the expectation of a misfortune is oppressing and unnerving. When the misfortune finally strikes, we almost sigh with relief and, paradoxically, we suffer less than before. Until yesterday, we feared that the country would collapse; the simple fact that it still hasn’t procures a curious sensation of victory for those who were the most pessimistic.
We, who are neither pessimistic nor optimistic, do not even envy those who possess this “curious sensation of victory,” but as we do not want to leave too much of its bad mood with the readers who have reached the end of this hardly cheerful chapter, we will provide a little pleasantry, the spirit of which is not foreign to its subject matter. The pleasantry, which is a very minor Italian art, but the only one that remains alive today, exists in an inverse proportion with the times: the happiest ones come from the most unfortunate days and hold out to them a kind of unique consolation. “It is a shame,” the president of one of our most famous national industries said to us, “that pleasantries are not quoted on the Stock Exchange!”
Here’s a little story, set in another time and place. The chief of a tribe of Sioux, after a year in which the harvest had been destroyed by catastrophic rainstorms, united his tribe at the beginning of winter to tell them the news. Not knowing how well his anxious audience would take it (they suspected the existence of the calamity), he found an oratorical expedient that our politicians would envy. He said, “My brothers, I have two bits of news to announce: one is good, and the other is bad. Let us begin with the bad news. This year you will have nothing to eat but shit. And now the good news: as compensation, there will be enough for everyone.”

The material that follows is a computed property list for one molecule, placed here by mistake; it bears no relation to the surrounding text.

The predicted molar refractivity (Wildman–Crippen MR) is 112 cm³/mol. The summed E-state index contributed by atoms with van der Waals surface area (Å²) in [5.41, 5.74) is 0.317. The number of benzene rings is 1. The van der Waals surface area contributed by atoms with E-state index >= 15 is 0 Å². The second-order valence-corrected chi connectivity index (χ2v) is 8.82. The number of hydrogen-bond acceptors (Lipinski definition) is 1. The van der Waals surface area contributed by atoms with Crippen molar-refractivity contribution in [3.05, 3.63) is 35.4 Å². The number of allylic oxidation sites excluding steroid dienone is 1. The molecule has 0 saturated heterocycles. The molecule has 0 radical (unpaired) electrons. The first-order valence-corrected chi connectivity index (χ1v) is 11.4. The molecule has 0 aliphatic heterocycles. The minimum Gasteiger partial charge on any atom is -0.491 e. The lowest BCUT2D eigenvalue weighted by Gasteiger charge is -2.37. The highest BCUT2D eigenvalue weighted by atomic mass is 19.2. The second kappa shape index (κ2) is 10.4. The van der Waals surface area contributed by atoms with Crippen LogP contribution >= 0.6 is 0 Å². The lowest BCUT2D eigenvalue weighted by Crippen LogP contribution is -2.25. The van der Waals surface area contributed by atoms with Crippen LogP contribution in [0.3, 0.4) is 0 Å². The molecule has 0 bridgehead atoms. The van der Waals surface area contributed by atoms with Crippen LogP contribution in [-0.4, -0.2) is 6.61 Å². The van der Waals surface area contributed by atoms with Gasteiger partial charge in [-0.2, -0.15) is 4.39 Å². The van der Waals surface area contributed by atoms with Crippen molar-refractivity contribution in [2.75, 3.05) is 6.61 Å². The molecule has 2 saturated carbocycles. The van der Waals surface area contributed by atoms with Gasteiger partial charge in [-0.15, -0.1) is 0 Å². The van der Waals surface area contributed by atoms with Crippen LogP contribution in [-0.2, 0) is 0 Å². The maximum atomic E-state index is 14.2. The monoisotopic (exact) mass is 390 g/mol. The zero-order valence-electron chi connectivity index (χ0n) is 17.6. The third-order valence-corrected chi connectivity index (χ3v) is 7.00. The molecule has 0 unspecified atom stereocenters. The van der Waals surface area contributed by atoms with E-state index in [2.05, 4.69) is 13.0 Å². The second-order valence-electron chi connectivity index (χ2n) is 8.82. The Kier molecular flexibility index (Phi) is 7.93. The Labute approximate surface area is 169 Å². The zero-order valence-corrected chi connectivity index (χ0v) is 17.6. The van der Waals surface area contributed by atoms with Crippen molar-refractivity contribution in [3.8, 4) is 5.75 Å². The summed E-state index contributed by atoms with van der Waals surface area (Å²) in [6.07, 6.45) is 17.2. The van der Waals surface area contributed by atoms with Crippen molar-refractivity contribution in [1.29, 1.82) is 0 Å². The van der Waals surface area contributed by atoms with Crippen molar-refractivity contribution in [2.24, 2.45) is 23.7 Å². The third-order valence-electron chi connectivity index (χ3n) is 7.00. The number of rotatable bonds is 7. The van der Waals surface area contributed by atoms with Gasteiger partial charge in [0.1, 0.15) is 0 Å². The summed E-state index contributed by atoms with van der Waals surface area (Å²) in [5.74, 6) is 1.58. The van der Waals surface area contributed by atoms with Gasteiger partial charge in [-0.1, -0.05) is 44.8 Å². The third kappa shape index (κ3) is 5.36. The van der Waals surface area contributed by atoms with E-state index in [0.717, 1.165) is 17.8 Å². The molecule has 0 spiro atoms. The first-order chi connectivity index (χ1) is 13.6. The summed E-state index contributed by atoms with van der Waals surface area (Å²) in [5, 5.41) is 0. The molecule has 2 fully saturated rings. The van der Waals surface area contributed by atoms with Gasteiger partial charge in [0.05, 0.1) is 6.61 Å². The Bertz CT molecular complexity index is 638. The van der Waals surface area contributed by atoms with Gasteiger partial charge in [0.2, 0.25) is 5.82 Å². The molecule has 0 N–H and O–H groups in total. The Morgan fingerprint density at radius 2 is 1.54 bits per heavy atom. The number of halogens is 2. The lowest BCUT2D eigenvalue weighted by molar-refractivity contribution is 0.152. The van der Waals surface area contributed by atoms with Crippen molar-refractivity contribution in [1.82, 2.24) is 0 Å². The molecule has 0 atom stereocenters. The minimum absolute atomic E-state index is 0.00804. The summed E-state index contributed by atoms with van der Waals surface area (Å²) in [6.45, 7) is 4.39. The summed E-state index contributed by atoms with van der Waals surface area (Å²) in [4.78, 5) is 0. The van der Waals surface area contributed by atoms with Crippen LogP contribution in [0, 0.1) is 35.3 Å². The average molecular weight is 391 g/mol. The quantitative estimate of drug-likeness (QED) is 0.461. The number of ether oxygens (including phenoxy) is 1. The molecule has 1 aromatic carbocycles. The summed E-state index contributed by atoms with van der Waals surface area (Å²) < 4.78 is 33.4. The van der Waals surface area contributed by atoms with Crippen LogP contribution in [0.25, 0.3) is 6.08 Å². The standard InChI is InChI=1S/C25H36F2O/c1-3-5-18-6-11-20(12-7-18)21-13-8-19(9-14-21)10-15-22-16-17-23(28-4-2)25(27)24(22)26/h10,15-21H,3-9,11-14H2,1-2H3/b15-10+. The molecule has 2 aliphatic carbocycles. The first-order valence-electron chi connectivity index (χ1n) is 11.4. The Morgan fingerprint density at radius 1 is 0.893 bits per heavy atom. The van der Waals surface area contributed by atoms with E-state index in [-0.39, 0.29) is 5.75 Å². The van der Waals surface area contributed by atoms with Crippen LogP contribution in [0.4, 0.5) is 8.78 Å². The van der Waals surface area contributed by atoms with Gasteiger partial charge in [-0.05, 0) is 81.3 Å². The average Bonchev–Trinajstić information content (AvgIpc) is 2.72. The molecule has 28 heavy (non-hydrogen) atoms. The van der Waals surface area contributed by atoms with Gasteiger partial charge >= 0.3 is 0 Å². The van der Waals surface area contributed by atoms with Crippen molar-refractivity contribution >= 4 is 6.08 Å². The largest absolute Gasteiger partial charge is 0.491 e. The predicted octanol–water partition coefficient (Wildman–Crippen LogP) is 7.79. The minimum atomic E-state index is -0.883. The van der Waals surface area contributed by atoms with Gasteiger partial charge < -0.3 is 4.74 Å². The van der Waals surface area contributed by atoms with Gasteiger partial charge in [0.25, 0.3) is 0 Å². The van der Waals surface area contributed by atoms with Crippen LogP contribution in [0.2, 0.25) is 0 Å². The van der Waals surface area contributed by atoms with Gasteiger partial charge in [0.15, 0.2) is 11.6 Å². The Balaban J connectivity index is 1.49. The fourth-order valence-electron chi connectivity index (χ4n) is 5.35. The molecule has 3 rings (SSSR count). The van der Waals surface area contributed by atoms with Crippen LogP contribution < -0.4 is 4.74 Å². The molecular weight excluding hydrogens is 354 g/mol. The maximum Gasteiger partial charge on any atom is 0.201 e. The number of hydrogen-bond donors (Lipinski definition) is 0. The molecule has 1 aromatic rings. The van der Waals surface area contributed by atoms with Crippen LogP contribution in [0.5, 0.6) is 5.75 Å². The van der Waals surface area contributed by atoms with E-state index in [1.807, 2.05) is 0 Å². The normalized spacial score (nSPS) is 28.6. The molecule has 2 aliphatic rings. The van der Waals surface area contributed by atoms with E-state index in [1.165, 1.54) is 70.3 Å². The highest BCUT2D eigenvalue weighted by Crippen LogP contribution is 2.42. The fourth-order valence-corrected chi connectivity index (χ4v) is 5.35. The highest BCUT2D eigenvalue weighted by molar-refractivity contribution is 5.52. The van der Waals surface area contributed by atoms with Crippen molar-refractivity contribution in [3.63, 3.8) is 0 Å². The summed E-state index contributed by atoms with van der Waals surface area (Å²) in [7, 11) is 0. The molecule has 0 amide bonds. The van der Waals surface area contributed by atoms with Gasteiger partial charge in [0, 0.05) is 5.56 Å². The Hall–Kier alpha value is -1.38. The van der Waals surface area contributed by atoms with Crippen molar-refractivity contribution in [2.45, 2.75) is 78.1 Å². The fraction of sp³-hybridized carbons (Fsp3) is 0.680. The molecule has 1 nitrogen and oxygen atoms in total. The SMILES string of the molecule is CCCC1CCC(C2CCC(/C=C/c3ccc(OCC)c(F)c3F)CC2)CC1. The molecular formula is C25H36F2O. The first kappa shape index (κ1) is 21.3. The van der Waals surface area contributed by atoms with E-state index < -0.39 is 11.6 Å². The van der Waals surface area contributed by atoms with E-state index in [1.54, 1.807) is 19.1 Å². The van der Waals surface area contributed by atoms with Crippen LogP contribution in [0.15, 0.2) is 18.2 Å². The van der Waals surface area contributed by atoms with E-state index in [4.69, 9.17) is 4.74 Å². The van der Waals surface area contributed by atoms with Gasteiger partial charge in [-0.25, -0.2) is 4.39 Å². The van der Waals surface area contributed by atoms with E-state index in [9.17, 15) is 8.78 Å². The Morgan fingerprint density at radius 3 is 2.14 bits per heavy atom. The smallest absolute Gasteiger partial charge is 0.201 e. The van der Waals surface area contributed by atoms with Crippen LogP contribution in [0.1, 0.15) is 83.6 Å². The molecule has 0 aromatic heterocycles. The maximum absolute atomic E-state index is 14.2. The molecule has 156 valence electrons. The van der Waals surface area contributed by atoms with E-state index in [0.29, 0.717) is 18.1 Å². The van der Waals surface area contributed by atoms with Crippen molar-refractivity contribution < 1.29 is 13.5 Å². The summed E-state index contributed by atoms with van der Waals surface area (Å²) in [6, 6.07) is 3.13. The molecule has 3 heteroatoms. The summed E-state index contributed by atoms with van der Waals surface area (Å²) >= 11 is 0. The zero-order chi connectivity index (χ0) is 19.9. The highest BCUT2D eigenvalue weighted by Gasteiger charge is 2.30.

Fearing that the result would be a dreadful series of mistranslations, we have not provided an English translation of Guy Debord’s French, which was in turn a translation of Censor’s Italian, which was (we presume) a translation of Shakespeare’s English. Instead, we have provided these lines as they appear in the original text. But our readers should know that the French version contained two lines that were so different from the original English, and yet so relevant to the themes of The Truthful Report, that they could only have been intentional: “the unity and married calm of states” was rendered as l’unité et le paisable mariage des classes (“the unity and peaceful marriage of the classes”), and “when degree is shaked” was rendered as quand la hiérarchie est ébranlée (“when the hierarchy is shaken”).
 An Italian journalist and essayist (1920-2011) who authored a controversial history of the resistance to fascism during World War II.
 A détournement of a famous remark in Hegel’s preface to The Phenomenology of Mind (1807):